Using Content Marketing to Overcome ADD Culture

6 billion hours of video are watched monthly on Youtube. According to Facebook, the company’s 1.23 billion users log into their site for 17 minutes each day — that’s more than 39,757 years of time spent (collectively) on just one site. In a single day! And there’s dozens of other new media options for people to lose themselves in as well. So who has time to pay attention to advertising?

Yes, message fatigue is one of the main challenges facing today’s marketers. People– in general– are burned out from being hit with advertising from seemingly all directions.  Many, hip to the routine, have started to tune out all forms of (unwanted) messages and have retreated into their own private, virtual worlds instead. This reality can make traditional marketing methods seem like an exercise in futility.  Luckily, there are ways to overcome the many challenges posed by modern living. So where to start?

Start by creating a conversation that your consumer base wants to be a part of. Content marketing techniques engage audiences long enough to cause them to want to participate– and come back repeatedly. This results in consumers bonding with your brand (in ways that hardly seem like they’re being marketed to). Not sold?  Consider that Procter & Gamble, Microsoft, Cisco Systems, and John Deere– some of the world’s most successful brands– consistently use content marketing to sustain brand dominance.  Using content marketing to overcome consumer Attention Deficit Disorder keeps your business relevant and your consumers engaged… whether you’re an industry leader, a small business owner (or somewhere in between)

Let’s explore what Content Marketing is and isn’t.

“Just Google it.” The phrase is ubiquitous. People are constantly Googling you, your business, and keywords or phrases related to your industry. If you’re devoid of content that supports consumer engagement, you’re hurting your business; even worse, you’re a few steps away from irrelevance. By having content marketing  that’s ready for consumption and easily searchable online, you avoid the irrelevance trap.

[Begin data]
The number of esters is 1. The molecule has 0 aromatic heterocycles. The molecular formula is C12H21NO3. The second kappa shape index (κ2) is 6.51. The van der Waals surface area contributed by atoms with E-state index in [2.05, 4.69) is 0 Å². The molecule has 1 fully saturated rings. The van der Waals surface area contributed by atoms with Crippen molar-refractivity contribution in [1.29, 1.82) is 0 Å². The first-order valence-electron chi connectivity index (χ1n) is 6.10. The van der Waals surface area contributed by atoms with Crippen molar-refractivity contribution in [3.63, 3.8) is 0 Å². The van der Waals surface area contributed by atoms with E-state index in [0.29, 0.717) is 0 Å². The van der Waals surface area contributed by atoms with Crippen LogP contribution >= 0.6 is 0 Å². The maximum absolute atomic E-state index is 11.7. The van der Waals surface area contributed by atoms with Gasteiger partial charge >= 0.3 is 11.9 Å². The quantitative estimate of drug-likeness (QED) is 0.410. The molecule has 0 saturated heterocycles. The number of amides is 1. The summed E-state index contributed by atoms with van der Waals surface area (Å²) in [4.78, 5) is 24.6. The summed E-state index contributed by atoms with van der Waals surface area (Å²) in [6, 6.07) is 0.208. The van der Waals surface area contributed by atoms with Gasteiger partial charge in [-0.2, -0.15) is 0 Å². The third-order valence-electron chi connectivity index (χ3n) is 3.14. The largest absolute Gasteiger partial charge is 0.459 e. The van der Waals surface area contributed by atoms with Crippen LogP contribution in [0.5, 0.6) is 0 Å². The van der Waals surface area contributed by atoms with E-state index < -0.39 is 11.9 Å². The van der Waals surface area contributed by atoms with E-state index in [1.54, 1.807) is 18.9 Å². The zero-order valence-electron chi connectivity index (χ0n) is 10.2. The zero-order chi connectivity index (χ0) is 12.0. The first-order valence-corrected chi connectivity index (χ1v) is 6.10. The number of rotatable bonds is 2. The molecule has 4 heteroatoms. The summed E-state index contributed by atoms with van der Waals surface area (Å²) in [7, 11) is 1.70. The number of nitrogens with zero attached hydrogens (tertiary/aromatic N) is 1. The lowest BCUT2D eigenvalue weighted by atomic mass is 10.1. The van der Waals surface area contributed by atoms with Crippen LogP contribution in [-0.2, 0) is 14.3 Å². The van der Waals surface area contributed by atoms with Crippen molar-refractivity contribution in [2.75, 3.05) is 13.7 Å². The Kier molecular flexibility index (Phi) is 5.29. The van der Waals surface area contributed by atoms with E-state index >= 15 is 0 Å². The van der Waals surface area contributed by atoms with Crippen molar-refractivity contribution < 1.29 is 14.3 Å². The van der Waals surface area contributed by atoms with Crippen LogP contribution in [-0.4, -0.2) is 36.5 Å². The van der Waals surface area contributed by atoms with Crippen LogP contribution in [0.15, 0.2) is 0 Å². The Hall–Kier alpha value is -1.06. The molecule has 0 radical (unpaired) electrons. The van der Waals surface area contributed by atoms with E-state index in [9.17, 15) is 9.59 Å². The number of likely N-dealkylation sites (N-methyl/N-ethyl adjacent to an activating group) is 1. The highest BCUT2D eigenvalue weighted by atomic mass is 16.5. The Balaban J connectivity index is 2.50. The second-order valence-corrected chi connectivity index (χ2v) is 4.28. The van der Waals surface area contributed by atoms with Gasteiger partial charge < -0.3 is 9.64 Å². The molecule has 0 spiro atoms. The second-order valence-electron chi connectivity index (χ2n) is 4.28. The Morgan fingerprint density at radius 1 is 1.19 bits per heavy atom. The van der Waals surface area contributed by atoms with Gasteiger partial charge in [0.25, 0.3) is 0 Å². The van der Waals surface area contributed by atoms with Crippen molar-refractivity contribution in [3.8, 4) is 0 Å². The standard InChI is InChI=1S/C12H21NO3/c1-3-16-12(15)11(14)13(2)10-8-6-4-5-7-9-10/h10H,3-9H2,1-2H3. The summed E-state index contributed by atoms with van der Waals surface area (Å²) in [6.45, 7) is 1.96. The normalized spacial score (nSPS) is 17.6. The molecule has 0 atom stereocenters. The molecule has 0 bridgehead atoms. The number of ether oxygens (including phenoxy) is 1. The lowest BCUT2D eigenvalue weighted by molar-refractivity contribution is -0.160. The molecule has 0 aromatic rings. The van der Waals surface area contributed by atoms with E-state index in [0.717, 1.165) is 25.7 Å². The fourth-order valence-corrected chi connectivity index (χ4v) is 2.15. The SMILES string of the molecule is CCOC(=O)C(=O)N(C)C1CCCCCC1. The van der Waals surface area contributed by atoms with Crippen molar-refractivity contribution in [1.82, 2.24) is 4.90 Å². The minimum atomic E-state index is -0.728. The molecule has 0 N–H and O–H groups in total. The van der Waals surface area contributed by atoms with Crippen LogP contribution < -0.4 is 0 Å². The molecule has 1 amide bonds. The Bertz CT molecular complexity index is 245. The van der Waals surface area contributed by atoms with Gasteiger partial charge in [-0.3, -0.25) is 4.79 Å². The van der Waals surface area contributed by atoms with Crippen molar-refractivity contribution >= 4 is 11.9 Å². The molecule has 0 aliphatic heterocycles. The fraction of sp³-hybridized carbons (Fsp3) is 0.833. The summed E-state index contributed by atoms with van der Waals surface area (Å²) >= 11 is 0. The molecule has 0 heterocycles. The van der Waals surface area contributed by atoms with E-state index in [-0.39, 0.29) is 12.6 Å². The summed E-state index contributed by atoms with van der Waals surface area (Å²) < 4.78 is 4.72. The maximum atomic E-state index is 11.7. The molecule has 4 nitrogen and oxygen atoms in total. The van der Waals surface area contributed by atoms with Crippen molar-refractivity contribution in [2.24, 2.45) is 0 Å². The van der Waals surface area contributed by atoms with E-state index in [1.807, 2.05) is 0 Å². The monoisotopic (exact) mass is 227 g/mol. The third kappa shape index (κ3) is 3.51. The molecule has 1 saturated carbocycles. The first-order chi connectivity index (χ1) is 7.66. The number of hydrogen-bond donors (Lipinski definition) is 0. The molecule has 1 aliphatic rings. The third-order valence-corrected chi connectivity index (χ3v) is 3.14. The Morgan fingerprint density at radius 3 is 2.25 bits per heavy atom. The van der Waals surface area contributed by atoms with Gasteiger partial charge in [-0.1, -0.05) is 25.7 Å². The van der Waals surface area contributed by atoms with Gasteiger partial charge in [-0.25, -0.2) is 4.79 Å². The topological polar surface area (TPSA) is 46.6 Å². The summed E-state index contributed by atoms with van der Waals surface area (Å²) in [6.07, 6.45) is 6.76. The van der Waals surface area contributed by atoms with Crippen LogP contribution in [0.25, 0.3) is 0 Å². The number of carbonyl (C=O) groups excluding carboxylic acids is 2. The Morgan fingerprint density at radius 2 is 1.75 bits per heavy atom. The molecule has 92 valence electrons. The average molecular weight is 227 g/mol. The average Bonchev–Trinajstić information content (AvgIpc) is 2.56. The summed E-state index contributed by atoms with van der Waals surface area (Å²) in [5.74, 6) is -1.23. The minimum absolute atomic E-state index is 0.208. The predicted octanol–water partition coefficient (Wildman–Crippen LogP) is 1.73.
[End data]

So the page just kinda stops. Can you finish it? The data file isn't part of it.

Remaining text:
Remember, Content Marketing isn’t Advertising. So what is it then? Basically, content marketing is a way of communicating with customers that disguises the fact that you’re selling them a brand. Instead, audiences are given permission to get engaged, since they no longer believe they’re “being pitched to.” They may even (correctly) believe that the information they’re engaging with is making them more knowledgeable and informed. The belief behind this strategy is this: if businesses consistently deliver valuable information to their consumers, consumer will reward them with their business and loyalty.”

Content Marketing Categories. While content marketing can be divided into many different sub-categories, here’s just a few to get you familiar: how-to content, shareable visuals, crowd sourcing, online discussion forums, and behind-the-scenes type access. What do all of these tactics have in common? They create a fun experience for consumers that they won’t mind telling other people about. The best part is how– when consumers do share your brand-related content– they feel like they’re promoting their own interests, instead of your brand. This keeps them engaged!

Specific Examples. “Brew Guides” promoting the coffee industry, beauty make-over videos, and educational infographics like “Top 25 U.S. Business Schools” are all  examples of content marketing, because they speak to consumers. It’s also content marketing when a popular band encourages fans to take photos of their shows and post them to their social media sites and Virgin Atlantic fills their online blog with great travel content, specifically designed to awaken a person’s “travel bug.”

Now that we’ve whet your appetite regarding the many content marketing techniques, it’s time to create this type of content for your brand! Trust us, it’s going to work. After all, what do you have to lose… except an outdated marketing approach?

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